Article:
Empire of Liberty or Empire of Slavery?

Lesson Plan

Lesson Plan Template

Title:  Empire of Liberty or Empire of Slavery?
Descriptive Subtitle: Thomas Jefferson’s Great Conundrum
Grade level: high (9-12)

Author Information:

Name: Adam Burns
School: Queen Elizabeth’s Hospital
School Address (opt): Berkeley Place
City: Bristol
State: United Kingdom

Duration: 90-120 mins

Overview:  This three-stage lesson explores Thomas Jefferson’s plans to create an “Empire of Liberty” and the problems he faced in realizing his goals. In so doing it considers the state of abolitionism in the early-nineteenth century, westward expansion, and the complications posed by the 1820 Missouri Compromise. What links these subjects are the disconnect created by the seemingly incongruous pairing of Jefferson’s progressive vision for his new nation and the preservation of the institution of slavery. More broadly, the issues explored here could help lead students to consider long term causes of the American Civil War in future lessons.

Students will use both primary and secondary source materials to explore the conundrum faced by Thomas Jefferson when it came to reconciling his complex and often incompatible views. Students will ultimately use the evidence they have assessed to judge whether Jefferson did indeed set about the establishment of an “Empire of Liberty” or whether instead he set the groundwork for an “Empire of Slavery”.

Prior knowledge:

Students will be required to draw upon knowledge regarding the Declaration of Independence, the American Revolution, and the creation of the US Constitution, which should have been covered earlier in the school year.


Common Core State Standards: English Language Standards: History/Social Studies, Grade 11-12:

CCSS.ELA-LITERACY.RH.11-12.1, 11-12.2, 11-12.3, 11-12.4, 11-12.5, 11-12.6, 11-12.7, 11-12.8, 11-12.9.

History and Social Science Standards of Learning for Virginia Public Schools, Grade 11:

Virginia and United States History: VUS.1 (a, b, c, d, e, f, h, i) VUS.6 (a, b)


Students will understand the complexity of debates over the abolition of slavery in the early United States and the issues raised by westward expansion.

Students will analyze primary documents and draw conclusions on their significance and wider implications, evaluate the views of historians, and synthesize their own analysis of primary and secondary materials to draw their own evidence-based conclusions.

Students will know that Thomas Jefferson’s ideals were hard to live up to, that Jefferson ultimately failed to achieve all of his pre-revolutionary aims, and that the seemingly paradoxical approach Jefferson took towards ending slavery in the US – in reality – had no simple solution, as subsequent decades would come to show all too clearly.


[Italics are used to indicate information that teachers might want to consider (in combination with their own interpretations/knowledge) when responding to students’ responses and questions.]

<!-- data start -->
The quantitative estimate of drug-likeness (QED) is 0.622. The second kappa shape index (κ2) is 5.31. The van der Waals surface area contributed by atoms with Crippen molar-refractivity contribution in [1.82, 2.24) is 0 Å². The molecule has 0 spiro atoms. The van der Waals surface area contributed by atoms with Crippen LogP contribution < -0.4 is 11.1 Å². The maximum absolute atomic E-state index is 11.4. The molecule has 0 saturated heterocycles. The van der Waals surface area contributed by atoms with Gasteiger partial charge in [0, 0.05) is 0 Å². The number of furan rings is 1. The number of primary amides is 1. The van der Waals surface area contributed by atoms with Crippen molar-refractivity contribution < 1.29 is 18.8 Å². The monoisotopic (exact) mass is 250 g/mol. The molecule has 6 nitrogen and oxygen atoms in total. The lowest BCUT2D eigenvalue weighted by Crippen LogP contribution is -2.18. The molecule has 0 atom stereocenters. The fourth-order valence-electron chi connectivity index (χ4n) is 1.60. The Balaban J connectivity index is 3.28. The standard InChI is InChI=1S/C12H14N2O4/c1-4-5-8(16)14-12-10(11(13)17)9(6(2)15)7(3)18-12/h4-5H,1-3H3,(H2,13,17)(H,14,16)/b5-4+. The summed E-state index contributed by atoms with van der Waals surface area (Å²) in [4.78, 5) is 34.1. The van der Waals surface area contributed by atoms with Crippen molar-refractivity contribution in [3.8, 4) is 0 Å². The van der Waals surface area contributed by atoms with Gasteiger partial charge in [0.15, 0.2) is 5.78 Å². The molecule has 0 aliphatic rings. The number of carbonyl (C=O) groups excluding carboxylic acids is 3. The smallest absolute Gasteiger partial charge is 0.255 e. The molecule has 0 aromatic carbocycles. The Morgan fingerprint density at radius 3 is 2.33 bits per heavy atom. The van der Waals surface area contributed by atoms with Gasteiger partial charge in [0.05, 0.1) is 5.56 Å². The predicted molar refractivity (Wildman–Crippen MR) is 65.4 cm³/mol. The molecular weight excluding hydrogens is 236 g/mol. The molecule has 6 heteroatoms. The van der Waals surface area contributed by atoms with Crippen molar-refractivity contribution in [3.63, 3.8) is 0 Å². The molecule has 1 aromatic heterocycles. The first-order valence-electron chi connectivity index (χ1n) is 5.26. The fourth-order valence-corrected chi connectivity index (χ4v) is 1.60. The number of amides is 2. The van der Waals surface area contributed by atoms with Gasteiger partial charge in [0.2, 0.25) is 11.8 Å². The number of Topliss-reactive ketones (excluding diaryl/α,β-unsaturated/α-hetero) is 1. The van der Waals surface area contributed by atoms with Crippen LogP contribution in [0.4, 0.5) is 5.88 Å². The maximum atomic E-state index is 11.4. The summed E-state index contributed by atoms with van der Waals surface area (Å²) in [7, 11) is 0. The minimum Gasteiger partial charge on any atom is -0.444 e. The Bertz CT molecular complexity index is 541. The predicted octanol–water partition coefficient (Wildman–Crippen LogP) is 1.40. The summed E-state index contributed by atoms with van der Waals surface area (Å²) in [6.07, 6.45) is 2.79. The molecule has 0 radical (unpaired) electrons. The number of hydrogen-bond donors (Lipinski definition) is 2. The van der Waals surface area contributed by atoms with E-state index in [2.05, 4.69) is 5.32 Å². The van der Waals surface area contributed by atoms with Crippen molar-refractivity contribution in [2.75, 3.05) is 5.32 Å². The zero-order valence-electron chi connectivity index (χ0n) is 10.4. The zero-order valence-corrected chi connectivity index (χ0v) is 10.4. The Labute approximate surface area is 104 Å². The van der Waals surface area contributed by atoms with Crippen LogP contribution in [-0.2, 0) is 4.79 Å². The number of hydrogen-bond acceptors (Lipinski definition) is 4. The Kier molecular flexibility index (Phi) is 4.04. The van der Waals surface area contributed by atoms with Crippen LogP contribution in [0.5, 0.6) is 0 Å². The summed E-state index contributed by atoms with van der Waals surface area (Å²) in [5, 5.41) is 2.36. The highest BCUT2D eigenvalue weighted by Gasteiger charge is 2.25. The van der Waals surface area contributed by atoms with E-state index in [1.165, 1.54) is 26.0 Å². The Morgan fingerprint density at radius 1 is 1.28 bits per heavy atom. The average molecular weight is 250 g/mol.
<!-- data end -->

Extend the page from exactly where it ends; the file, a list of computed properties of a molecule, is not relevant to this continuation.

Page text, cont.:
Part I: Empire of Liberty (c.35 mins)

  1. Using the PDF slideshow. Display Slide 1 and explain to students that you will begin by considering: how Jefferson’s ideas for the United States differed from those of other founding fathers such as John Adams and Alexander Hamilton.

(2 mins)

  1. Slide 2: Use this slide to provoke student discussion. Tell the students to work in pairs and come up with five words that the picture evokes for them about the sort of America Thomas Jefferson wanted to create.

(2 mins // TT4)

Write these words down so that students can see them, and encourage students to explain them. Then invite reactions from others in the group.

(5 mins //TT9)

  1. Slide 3: Introduce the idea of a Yeoman Farmer, and the idea that Jefferson wanted to create a nation of such farmers. Ask one student to read aloud the quotation (Source 1A on Document 1 – also written on Slide 3) and invite the group to discuss what this might tell us about the nature of the America that Jefferson sought to build. Point out to the group that this vision placed Jefferson at odds with many of the other founding fathers – particularly those labelled the Federalists, such as John Adams, who focused their attentions more on the urban settlements along the eastern seaboard.

(4 mins // TT13)

  1. Document 1: Distribute copies of Document 1 to pairs of students. Ask students to read the two extracts carefully. Their task is to try and explain in one line (per extract) what Jefferson meant by the phrase “Empire of Liberty”.

Ask students to feedback their sentences to the group on the Source 1B. Then ask the students if anybody has a very different sentence (until volunteers run out). Attempt to stimulate discussion about differing interpretations.

Examples might include: “To Keep surrounding areas friendly” or “to gain fertile and extensive lands”

(7 mins // TT20)

  1. Repeat this exercise for the Source 1C.

Examples might include: “to spread self-government” “to spread a superior system”

After this, ask the students whether they see any big differences (or even contradictions) between the different sources. Again, attempt to stimulate discussion about differing interpretations.

(7 mins // TT27)

  1. Slide 3: Return the students’ attention to Slide 3 and the Source 1A, which you discussed earlier. Ask the students to consider what they think was necessary to create an “empire of liberty” such as that envisaged by Jefferson. In their pairs, get them to choose three things that they feel was necessary to create an “empire of liberty”.

(4 mins // TT31)

Get students to feedback their answers and, in each case, explain which one of these they think is most important

(4 mins // TT35).

[Here the lesson can continue straight on, or students can be told that the lesson will continue next time by exploring the problems with the idea of an “Empire of Liberty” – if homework is necessary, you could get the student to write up a half side of in the style of Jefferson outlining what an “empire of liberty” would be, or to research the other issues that divided Federalists and Jeffersonian Republicans]

Part II: “Empire of Slavery” (c.35 mins)